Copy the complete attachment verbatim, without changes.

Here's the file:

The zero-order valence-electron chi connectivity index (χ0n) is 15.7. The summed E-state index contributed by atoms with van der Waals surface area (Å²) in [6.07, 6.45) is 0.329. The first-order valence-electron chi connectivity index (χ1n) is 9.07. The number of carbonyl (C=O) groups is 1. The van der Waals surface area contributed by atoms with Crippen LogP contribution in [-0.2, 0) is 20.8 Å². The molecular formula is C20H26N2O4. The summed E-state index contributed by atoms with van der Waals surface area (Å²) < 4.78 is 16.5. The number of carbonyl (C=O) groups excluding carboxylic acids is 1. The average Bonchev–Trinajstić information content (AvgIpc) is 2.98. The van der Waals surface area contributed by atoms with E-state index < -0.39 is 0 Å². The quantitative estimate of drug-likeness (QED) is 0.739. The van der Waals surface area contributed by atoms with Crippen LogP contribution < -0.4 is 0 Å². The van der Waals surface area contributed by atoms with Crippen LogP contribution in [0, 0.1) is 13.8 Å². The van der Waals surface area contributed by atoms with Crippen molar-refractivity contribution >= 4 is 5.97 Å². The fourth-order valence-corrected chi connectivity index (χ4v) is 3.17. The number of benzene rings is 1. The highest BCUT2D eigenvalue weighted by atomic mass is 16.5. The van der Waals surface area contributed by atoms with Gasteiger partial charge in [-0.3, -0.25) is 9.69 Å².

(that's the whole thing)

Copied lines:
The zero-order valence-electron chi connectivity index (χ0n) is 15.7. The summed E-state index contributed by atoms with van der Waals surface area (Å²) in [6.07, 6.45) is 0.329. The first-order valence-electron chi connectivity index (χ1n) is 9.07. The number of carbonyl (C=O) groups is 1. The van der Waals surface area contributed by atoms with Crippen LogP contribution in [-0.2, 0) is 20.8 Å². The molecular formula is C20H26N2O4. The summed E-state index contributed by atoms with van der Waals surface area (Å²) < 4.78 is 16.5. The number of carbonyl (C=O) groups excluding carboxylic acids is 1. The average Bonchev–Trinajstić information content (AvgIpc) is 2.98. The van der Waals surface area contributed by atoms with E-state index < -0.39 is 0 Å². The quantitative estimate of drug-likeness (QED) is 0.739. The van der Waals surface area contributed by atoms with Crippen LogP contribution < -0.4 is 0 Å². The van der Waals surface area contributed by atoms with Crippen LogP contribution in [0, 0.1) is 13.8 Å². The van der Waals surface area contributed by atoms with Crippen molar-refractivity contribution >= 4 is 5.97 Å². The fourth-order valence-corrected chi connectivity index (χ4v) is 3.17. The number of benzene rings is 1. The highest BCUT2D eigenvalue weighted by atomic mass is 16.5. The van der Waals surface area contributed by atoms with Gasteiger partial charge in [-0.3, -0.25) is 9.69 Å².